Age is a funny thing in movies; actors rarely seem to play their actual age. In the new Christian film, Jesus Revolution, Kelsey Grammer plays real-life pastor Chuck Smith who founded Calvary Chapel as part of the late-1960s Jesus Movement. But Smith was in his early 40s when the events of the film took place while the famed portrayer of Frasier Crane is in his late 60s.
Joel Courney plays a high school Christian convert in the film, though he’s been eligible to serve in the U.S. Congress for a couple of years now. But the most fun piece of casting is Jonathan Roumie as Lonnie Frisbee (and yes, that was the name of the hippie turned pastor - Frisbee.) What makes it fun is that everyone comments on Frisbee looking like Jesus. He says, “There’s no one I’d rather resemble.” Roumie is best known for playing Jesus in the web series, The Chosen.
There are a few other things that don’t exactly exemplify authenticity. Though the events in the story take place in Southern California, Alabama plays the role not terribly convincingly. And I’m not sure who else was bothered by this, but a young woman in the film is holding “The Way”, a popular paraphrase of the Bible. Which actually came out in 1972.But the film does get something very important right. The feeling of revival; the excitement and passion of discovering that the Gospel of Jesus Christ is true and means something in the present age. I was a kid at that time, but I know people who lived through these times and they tell me they got this right. There are young people who rejected the values of their parents and looked for meaning in sex, drugs, and rock and roll. And didn’t find it. And then found meaning in Jesus.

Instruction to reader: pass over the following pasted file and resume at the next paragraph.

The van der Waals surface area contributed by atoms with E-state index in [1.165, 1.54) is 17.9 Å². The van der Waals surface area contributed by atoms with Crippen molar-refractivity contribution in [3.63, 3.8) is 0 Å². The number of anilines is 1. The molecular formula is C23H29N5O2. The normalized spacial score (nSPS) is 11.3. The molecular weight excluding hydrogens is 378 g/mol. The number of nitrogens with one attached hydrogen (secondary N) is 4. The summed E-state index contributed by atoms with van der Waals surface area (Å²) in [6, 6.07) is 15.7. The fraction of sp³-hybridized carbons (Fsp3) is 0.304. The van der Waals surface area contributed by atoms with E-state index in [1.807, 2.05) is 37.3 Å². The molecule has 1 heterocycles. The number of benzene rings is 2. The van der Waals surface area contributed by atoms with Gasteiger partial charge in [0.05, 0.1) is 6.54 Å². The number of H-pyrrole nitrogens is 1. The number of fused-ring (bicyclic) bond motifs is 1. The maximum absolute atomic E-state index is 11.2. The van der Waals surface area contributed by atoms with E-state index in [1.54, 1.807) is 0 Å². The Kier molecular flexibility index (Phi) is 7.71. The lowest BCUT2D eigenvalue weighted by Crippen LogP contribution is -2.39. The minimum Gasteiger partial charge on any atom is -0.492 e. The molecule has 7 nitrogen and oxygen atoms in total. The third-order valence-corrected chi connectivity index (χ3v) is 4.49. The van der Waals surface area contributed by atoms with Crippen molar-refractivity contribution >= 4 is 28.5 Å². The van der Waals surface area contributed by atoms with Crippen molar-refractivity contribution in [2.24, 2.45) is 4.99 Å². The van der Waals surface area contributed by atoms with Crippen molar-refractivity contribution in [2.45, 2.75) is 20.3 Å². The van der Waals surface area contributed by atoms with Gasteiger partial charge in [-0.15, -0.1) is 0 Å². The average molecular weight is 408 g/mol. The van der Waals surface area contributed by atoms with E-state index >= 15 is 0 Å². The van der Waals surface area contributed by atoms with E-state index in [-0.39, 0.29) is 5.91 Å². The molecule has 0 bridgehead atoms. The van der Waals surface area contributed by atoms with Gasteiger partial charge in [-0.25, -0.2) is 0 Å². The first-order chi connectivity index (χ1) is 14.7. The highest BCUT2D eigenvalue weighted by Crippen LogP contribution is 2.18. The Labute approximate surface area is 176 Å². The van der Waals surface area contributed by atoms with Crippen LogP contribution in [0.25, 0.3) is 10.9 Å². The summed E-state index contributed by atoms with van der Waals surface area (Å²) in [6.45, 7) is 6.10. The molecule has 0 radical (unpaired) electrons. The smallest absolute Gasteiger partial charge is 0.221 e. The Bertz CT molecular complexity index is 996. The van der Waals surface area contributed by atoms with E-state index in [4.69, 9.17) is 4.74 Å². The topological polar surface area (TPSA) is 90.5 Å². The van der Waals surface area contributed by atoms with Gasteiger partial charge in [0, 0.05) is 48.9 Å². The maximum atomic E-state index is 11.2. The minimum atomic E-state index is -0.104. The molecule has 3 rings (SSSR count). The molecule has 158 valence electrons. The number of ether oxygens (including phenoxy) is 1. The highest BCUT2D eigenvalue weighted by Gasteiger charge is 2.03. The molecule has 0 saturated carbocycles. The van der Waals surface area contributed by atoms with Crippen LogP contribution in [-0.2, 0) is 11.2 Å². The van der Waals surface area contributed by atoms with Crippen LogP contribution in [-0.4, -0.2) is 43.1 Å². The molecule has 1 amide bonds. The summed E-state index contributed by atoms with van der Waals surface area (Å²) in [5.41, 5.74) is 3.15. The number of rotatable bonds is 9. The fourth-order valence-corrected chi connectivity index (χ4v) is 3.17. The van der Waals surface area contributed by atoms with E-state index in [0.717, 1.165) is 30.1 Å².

You shouldn’t be surprised to learn there is a discrepancy between the views of the critics and the attending audiences. At Rotten Tomatoes, the critics gave a rotten rating of 58%, while the audience raved with a 99% positive rating. I would rarely trust either poll, but I found this critic’s quote quite interesting, “A gently told story preaching to the converts, assuming that evangelical
Christianity is unassailably the answer without considering this particular form of worship may not be the answer for all.” That was the opinion of Nell Minow of RobertEbert.com.
Yes, why would these unenlightened rubes not realize that there’s more to this world than their old-fashioned faith? But they followed a leader who said, “I am the way, the truth and the life; no one comes to the Father except through me.” Rather narrow-minded, that fellow was.
And Chuck Smith said, “You have only one life and it will soon be past, and only what’s done for Christ will last.” Again, rigid theology, that. As Andre Crouch sang back in the day, “Jesus is the answer for the world today. Above Him, there’s no other, Jesus is the way.” Some of us still believe this. Maybe you should stick to reviewing films instead of religions, Nell.
Anyhoo, it is a rather corny film. But you might learn a little about an interesting time that has echoes in what is taking place at Asbury University today. And I’d give the church, Calvary Chapel, as presented in the film, our highest rating of Four Steeples.